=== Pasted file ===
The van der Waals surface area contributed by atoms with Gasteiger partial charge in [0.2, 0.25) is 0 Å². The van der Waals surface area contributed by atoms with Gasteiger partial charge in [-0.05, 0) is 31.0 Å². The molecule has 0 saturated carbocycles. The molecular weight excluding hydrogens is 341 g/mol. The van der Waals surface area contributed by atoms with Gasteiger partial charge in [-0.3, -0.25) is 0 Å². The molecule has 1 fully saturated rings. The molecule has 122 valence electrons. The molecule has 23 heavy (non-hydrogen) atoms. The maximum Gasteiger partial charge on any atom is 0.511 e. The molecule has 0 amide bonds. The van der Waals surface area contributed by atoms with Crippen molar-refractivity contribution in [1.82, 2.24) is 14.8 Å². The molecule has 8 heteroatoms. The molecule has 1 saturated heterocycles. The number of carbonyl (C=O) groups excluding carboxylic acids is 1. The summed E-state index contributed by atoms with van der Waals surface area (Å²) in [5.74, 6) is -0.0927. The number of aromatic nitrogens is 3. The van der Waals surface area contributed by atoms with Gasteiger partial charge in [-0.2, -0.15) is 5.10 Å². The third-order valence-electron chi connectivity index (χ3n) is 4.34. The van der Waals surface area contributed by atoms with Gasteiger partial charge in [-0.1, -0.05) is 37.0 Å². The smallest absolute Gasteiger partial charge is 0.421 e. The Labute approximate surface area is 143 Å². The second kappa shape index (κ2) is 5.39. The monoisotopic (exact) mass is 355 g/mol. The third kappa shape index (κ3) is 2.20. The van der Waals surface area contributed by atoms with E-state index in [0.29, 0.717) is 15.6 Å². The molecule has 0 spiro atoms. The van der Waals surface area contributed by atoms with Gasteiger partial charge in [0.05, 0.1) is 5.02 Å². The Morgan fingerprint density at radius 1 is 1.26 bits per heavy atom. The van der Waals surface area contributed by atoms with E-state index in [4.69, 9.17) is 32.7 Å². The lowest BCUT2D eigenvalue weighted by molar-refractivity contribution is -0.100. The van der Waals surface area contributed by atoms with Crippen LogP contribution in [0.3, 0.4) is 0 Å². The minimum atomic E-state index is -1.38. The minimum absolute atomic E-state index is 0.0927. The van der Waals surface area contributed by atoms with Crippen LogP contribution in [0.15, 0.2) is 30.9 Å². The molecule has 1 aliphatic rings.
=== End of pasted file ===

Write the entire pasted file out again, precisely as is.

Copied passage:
The van der Waals surface area contributed by atoms with Gasteiger partial charge in [0.2, 0.25) is 0 Å². The van der Waals surface area contributed by atoms with Gasteiger partial charge in [-0.05, 0) is 31.0 Å². The molecule has 0 saturated carbocycles. The molecular weight excluding hydrogens is 341 g/mol. The van der Waals surface area contributed by atoms with Gasteiger partial charge in [-0.3, -0.25) is 0 Å². The molecule has 1 fully saturated rings. The molecule has 122 valence electrons. The molecule has 23 heavy (non-hydrogen) atoms. The maximum Gasteiger partial charge on any atom is 0.511 e. The molecule has 0 amide bonds. The van der Waals surface area contributed by atoms with Crippen molar-refractivity contribution in [1.82, 2.24) is 14.8 Å². The molecule has 8 heteroatoms. The molecule has 1 saturated heterocycles. The number of carbonyl (C=O) groups excluding carboxylic acids is 1. The summed E-state index contributed by atoms with van der Waals surface area (Å²) in [5.74, 6) is -0.0927. The number of aromatic nitrogens is 3. The van der Waals surface area contributed by atoms with Gasteiger partial charge in [-0.2, -0.15) is 5.10 Å². The third-order valence-electron chi connectivity index (χ3n) is 4.34. The van der Waals surface area contributed by atoms with Gasteiger partial charge in [-0.1, -0.05) is 37.0 Å². The smallest absolute Gasteiger partial charge is 0.421 e. The Labute approximate surface area is 143 Å². The second kappa shape index (κ2) is 5.39. The monoisotopic (exact) mass is 355 g/mol. The third kappa shape index (κ3) is 2.20. The van der Waals surface area contributed by atoms with E-state index in [0.29, 0.717) is 15.6 Å². The molecule has 0 spiro atoms. The van der Waals surface area contributed by atoms with Gasteiger partial charge in [0.05, 0.1) is 5.02 Å². The Morgan fingerprint density at radius 1 is 1.26 bits per heavy atom. The van der Waals surface area contributed by atoms with E-state index in [4.69, 9.17) is 32.7 Å². The lowest BCUT2D eigenvalue weighted by molar-refractivity contribution is -0.100. The van der Waals surface area contributed by atoms with Crippen LogP contribution in [0.3, 0.4) is 0 Å². The minimum atomic E-state index is -1.38. The minimum absolute atomic E-state index is 0.0927. The van der Waals surface area contributed by atoms with Crippen LogP contribution in [0.15, 0.2) is 30.9 Å². The molecule has 1 aliphatic rings.